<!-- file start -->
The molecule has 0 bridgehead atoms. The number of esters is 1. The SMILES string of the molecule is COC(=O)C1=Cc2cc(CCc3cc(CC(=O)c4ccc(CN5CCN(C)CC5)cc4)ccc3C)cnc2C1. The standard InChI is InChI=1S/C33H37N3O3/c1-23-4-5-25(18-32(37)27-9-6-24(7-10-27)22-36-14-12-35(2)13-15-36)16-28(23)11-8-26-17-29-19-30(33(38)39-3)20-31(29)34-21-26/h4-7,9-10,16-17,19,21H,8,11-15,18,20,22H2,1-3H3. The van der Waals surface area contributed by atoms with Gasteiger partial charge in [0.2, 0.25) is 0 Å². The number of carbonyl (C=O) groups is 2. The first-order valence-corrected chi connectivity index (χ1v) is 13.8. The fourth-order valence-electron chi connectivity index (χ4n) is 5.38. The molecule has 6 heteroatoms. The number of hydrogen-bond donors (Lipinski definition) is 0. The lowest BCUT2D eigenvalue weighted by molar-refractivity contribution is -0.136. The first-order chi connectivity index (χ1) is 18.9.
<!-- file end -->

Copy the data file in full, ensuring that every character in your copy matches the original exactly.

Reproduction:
The molecule has 0 bridgehead atoms. The number of esters is 1. The SMILES string of the molecule is COC(=O)C1=Cc2cc(CCc3cc(CC(=O)c4ccc(CN5CCN(C)CC5)cc4)ccc3C)cnc2C1. The standard InChI is InChI=1S/C33H37N3O3/c1-23-4-5-25(18-32(37)27-9-6-24(7-10-27)22-36-14-12-35(2)13-15-36)16-28(23)11-8-26-17-29-19-30(33(38)39-3)20-31(29)34-21-26/h4-7,9-10,16-17,19,21H,8,11-15,18,20,22H2,1-3H3. The van der Waals surface area contributed by atoms with Gasteiger partial charge in [0.2, 0.25) is 0 Å². The number of carbonyl (C=O) groups is 2. The first-order valence-corrected chi connectivity index (χ1v) is 13.8. The fourth-order valence-electron chi connectivity index (χ4n) is 5.38. The molecule has 6 heteroatoms. The number of hydrogen-bond donors (Lipinski definition) is 0. The lowest BCUT2D eigenvalue weighted by molar-refractivity contribution is -0.136. The first-order chi connectivity index (χ1) is 18.9.